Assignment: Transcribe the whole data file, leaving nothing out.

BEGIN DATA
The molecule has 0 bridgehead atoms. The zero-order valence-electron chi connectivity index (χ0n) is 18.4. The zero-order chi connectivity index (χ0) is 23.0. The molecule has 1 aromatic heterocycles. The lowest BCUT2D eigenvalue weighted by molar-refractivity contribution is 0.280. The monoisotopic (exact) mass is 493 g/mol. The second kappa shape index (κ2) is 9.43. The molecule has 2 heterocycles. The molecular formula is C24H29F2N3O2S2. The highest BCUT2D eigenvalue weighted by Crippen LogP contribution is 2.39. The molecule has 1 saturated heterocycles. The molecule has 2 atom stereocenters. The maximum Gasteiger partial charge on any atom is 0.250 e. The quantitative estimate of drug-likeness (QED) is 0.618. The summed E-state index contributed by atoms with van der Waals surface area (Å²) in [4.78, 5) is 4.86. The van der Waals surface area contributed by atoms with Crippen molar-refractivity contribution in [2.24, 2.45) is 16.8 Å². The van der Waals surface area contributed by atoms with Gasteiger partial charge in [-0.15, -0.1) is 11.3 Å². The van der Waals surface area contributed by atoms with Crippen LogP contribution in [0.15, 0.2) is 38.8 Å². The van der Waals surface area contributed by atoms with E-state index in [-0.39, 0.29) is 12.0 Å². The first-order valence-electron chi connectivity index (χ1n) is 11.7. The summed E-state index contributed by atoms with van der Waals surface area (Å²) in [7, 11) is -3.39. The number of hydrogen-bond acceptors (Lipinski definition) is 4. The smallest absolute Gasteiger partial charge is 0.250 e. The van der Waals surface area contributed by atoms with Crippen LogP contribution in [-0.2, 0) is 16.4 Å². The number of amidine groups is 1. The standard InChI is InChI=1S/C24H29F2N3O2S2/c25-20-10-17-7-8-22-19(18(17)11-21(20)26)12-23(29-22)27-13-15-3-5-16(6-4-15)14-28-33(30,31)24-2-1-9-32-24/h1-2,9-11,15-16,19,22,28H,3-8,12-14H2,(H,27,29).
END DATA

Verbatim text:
The molecule has 0 bridgehead atoms. The zero-order valence-electron chi connectivity index (χ0n) is 18.4. The zero-order chi connectivity index (χ0) is 23.0. The molecule has 1 aromatic heterocycles. The lowest BCUT2D eigenvalue weighted by molar-refractivity contribution is 0.280. The monoisotopic (exact) mass is 493 g/mol. The second kappa shape index (κ2) is 9.43. The molecule has 2 heterocycles. The molecular formula is C24H29F2N3O2S2. The highest BCUT2D eigenvalue weighted by Crippen LogP contribution is 2.39. The molecule has 1 saturated heterocycles. The molecule has 2 atom stereocenters. The maximum Gasteiger partial charge on any atom is 0.250 e. The quantitative estimate of drug-likeness (QED) is 0.618. The summed E-state index contributed by atoms with van der Waals surface area (Å²) in [4.78, 5) is 4.86. The van der Waals surface area contributed by atoms with Crippen molar-refractivity contribution in [2.24, 2.45) is 16.8 Å². The van der Waals surface area contributed by atoms with Gasteiger partial charge in [-0.15, -0.1) is 11.3 Å². The van der Waals surface area contributed by atoms with Crippen LogP contribution in [0.15, 0.2) is 38.8 Å². The van der Waals surface area contributed by atoms with E-state index in [-0.39, 0.29) is 12.0 Å². The first-order valence-electron chi connectivity index (χ1n) is 11.7. The summed E-state index contributed by atoms with van der Waals surface area (Å²) in [7, 11) is -3.39. The number of hydrogen-bond acceptors (Lipinski definition) is 4. The smallest absolute Gasteiger partial charge is 0.250 e. The van der Waals surface area contributed by atoms with Crippen LogP contribution in [-0.2, 0) is 16.4 Å². The number of amidine groups is 1. The standard InChI is InChI=1S/C24H29F2N3O2S2/c25-20-10-17-7-8-22-19(18(17)11-21(20)26)12-23(29-22)27-13-15-3-5-16(6-4-15)14-28-33(30,31)24-2-1-9-32-24/h1-2,9-11,15-16,19,22,28H,3-8,12-14H2,(H,27,29).